Over 2000 national and local activities in 40 European countries were carried out during the Campaign, in a variety of forms: information programmes in schools, projects for peer group education, production of educational materials, youth camps, pilot projects, social work in difficult urban and suburban areas, festivals, exhibitions, a media campaign, newspaper articles, games and information centres. Most activities were implemented at grass roots level with intensive assistance by local associations.
The Campaign was coordinated with other international initiatives such as the United Nations' Year of Tolerance (1995). It drew on the experience gained from previous campaigns (e.g. North-South Campaign of the Council of Europe, national youth campaigns) and attracted media in close cooperation with such organisations as the One World Network and the European Broadcasting Union.
The main objectives of the Campaign were: to present the public with examples of positive lifestyles in a multicultural society, to encourage young people to take active part in the fight against racism, xenophobia, antisemitism and intolerance at European, national and local level; to produce teaching materials, curricula and methods of immediate practical use in school and out of school education; to influence formal education through the experience gained from educational schemes of a more informal kind, to promote the development and expansion of education for tolerance; to promote intercultural learning in schools, higher education, and out-of-school education; to generate concepts and practical proposals against the increasing marginalisation of young people in society.
The decision to set up the European Commission against Racism and Intolerance (ECRI) was also taken at the Vienna Summit of Heads of State and Government. It stemmed from the undertaking given by the Heads of State and Government to counter the rise of racism and intolerance in Europe with firm, resolute action, which was first and foremost intended to be highly practical. The task assigned to ECRI was to work to strengthen safeguards against all forms of racism and intolerance. The Vienna Summit established ECRI's terms of reference and instructed the Committee of Ministers to decide on further arrangements for the functioning of the new body.
The general philosophy underlying ECRI's work is based on the understanding that ECRI's long-term goal is to contribute to the concept of integration within a multi-cultural Europe as well as to enhance democratic security. In October 1996 ECRI adopted a draft recommendation elaborating a series of general policy recommendations to the governments of member States.
ECRI is currently examining the possibility of strengthening the non-discrimination provision (Article 14 of the European Convention on human Rights). It has further identified a range of measures and guiding principles to deal with problems of racism or xenophobia. A country by country study on the situation in Member States is under way. A permanent body for monitoring, evaluating and proposing measures to combat racism and xenophobia has also been proposed.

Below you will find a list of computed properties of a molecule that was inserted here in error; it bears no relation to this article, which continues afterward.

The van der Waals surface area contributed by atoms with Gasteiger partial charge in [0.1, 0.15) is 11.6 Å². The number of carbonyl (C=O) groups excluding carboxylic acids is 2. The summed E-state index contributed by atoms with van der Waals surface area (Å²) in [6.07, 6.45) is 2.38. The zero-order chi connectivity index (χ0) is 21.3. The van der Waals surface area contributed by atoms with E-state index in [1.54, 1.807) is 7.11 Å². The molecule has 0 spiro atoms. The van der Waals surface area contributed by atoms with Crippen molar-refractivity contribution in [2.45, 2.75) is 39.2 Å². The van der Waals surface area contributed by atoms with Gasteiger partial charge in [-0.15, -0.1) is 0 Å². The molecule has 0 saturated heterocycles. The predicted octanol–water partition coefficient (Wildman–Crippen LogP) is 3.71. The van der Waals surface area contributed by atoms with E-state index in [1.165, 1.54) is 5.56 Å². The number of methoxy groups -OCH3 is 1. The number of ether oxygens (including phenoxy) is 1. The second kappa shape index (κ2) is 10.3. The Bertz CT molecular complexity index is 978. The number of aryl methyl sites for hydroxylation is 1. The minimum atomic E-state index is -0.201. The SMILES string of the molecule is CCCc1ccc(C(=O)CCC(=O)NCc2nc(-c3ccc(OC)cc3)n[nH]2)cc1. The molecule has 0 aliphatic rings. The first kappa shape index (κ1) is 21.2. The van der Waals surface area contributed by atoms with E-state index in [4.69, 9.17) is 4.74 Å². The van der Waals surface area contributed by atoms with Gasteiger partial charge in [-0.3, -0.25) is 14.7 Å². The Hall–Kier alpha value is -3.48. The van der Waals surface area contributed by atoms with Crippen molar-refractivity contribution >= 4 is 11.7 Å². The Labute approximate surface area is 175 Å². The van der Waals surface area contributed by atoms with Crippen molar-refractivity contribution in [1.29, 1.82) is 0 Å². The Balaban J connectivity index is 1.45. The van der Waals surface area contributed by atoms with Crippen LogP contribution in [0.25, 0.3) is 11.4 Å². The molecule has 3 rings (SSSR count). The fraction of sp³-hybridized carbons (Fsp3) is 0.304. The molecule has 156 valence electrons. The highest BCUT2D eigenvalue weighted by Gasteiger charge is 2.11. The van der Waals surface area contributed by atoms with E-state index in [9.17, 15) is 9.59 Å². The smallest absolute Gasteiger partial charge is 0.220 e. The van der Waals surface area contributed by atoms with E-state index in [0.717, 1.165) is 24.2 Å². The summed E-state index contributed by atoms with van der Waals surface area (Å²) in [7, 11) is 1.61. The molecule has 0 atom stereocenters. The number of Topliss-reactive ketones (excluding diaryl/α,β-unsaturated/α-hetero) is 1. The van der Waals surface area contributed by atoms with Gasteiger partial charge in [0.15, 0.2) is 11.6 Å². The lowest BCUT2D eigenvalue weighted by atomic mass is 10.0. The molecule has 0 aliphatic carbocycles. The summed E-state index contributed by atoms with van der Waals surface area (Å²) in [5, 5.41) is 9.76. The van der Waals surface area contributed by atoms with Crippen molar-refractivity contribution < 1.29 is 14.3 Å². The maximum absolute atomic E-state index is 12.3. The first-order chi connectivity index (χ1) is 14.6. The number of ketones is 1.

The Framework Convention for the Protection of National Minorities was prepared as a direct result of the Vienna Summit. The Framework Convention has been signed by 26 and ratified by 8 of the Council of Europe's member States, and is expected to enter into force in the near future. A programme of awareness-raising activities concerning this Framework Convention is now under way. Also of relevance in this area is the European Charter for Regional or Minority Languages. Even if the charter addresses languages and not linguistic minorities it certainly contributes to an increased awareness of European cultural diversity.
The Council of Europe has launched several programmes in the field of national minorities. The most significant one concerns the situation of Roma/Gypsies in Europe. The Committee of Ministers, the Parliamentary Assembly and Congress of Local and Regional Authorities of Europe have adopted resolutions and recommendations regarding Roma/Gypsies. The Council for Cultural Cooperation published a report on "Gypsies and Travellers" in 1994 and has a comprehensive programme relating to Gypsy education. A coordinator has recently been appointed within the Council of Europe to coordinate various activities and to liaise with other international organisations, NGOs and Roma/Gypsy representatives.
Pending an appropriate reply by the Committee of Ministers to Assembly Recommendation n° 1203 (1993) on Gypsies, a Group of specialists on Roma/Gypsies was set up in October 1995. This Group has convened three meetings and several missions to analyse the situation of Roma people in Bosnia-Herzegovina and in Madrid. It has produced recommendations on the improvement of the situation of Roma minorities in different countries. During the next meeting of the Group the problems of human rights education of Roma/Gypsies shall be discussed.
The programme of confidence building measures embraces several projects for the creation of better relations between various communities in majority-minority situations. This programme consists of activities which are of a preventive nature, i.e. they are designed to defuse tension which could otherwise lead to serious conflicts, and to promote mutual knowledge and understanding and a rejection of violence as a means of solving problems.
Such projects may be undertaken in a wide variety of fields: media, education, housing and welfare services, in the field of youth, local democracy or religion cooperation. Several projects have been already approved, among them: the Third European Youth Academy in Austria, the creation of pluralistic schools in Albania, the production of television programmes in the languages of national minorities in Lithuania, an intercultural approach to training in Ukraine and a school of civic society within the activities of the Subotica Local Democracy Embassy in the Federal Republic of Yugoslavia.
The intergovernmental programme of cooperation with countries of Central and Eastern Europe covers a large spectrum of bilateral and multilateral activities for the newly democratic countries which include workshops, seminars and experience exchanges in the field of human rights protection. A seminar on the death penalty was organised for journalists in Kyiv on 10-11 April 1997 and a multilateral seminar on combatting torture took place in Budapest on 6-7 March 1997.